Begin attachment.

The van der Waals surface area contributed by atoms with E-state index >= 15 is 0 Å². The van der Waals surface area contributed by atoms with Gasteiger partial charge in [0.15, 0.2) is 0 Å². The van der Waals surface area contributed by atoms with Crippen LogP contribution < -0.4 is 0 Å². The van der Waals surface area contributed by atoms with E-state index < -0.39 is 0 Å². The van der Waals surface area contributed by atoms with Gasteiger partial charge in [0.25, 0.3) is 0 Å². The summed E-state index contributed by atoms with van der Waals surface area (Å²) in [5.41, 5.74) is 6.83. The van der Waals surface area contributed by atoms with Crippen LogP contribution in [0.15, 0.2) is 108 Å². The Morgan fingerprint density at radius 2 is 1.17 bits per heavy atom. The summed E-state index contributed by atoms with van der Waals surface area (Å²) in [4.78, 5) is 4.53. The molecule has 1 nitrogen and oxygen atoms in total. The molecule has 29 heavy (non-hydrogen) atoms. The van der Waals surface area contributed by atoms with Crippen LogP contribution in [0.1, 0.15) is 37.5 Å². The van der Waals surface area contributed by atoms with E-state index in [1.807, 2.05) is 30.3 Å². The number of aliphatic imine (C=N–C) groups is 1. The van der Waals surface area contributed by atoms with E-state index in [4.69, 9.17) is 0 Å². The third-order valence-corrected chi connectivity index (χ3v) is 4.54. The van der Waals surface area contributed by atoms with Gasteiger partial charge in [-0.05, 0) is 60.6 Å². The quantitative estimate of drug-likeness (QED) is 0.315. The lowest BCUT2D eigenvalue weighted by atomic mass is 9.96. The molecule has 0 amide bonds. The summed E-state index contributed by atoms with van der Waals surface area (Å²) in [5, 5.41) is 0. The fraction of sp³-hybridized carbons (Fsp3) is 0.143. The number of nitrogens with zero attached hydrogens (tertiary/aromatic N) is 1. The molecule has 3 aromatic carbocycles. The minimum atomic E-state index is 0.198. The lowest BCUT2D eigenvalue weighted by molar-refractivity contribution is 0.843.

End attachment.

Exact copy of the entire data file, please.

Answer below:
The van der Waals surface area contributed by atoms with E-state index >= 15 is 0 Å². The van der Waals surface area contributed by atoms with Gasteiger partial charge in [0.15, 0.2) is 0 Å². The van der Waals surface area contributed by atoms with Crippen LogP contribution < -0.4 is 0 Å². The van der Waals surface area contributed by atoms with E-state index < -0.39 is 0 Å². The van der Waals surface area contributed by atoms with Gasteiger partial charge in [0.25, 0.3) is 0 Å². The summed E-state index contributed by atoms with van der Waals surface area (Å²) in [5.41, 5.74) is 6.83. The van der Waals surface area contributed by atoms with Crippen LogP contribution in [0.15, 0.2) is 108 Å². The Morgan fingerprint density at radius 2 is 1.17 bits per heavy atom. The summed E-state index contributed by atoms with van der Waals surface area (Å²) in [4.78, 5) is 4.53. The molecule has 1 nitrogen and oxygen atoms in total. The molecule has 29 heavy (non-hydrogen) atoms. The van der Waals surface area contributed by atoms with Crippen LogP contribution in [0.1, 0.15) is 37.5 Å². The van der Waals surface area contributed by atoms with E-state index in [1.807, 2.05) is 30.3 Å². The number of aliphatic imine (C=N–C) groups is 1. The van der Waals surface area contributed by atoms with E-state index in [4.69, 9.17) is 0 Å². The third-order valence-corrected chi connectivity index (χ3v) is 4.54. The van der Waals surface area contributed by atoms with Gasteiger partial charge in [-0.05, 0) is 60.6 Å². The quantitative estimate of drug-likeness (QED) is 0.315. The lowest BCUT2D eigenvalue weighted by atomic mass is 9.96. The molecule has 0 amide bonds. The summed E-state index contributed by atoms with van der Waals surface area (Å²) in [5, 5.41) is 0. The fraction of sp³-hybridized carbons (Fsp3) is 0.143. The number of nitrogens with zero attached hydrogens (tertiary/aromatic N) is 1. The molecule has 3 aromatic carbocycles. The minimum atomic E-state index is 0.198. The lowest BCUT2D eigenvalue weighted by molar-refractivity contribution is 0.843.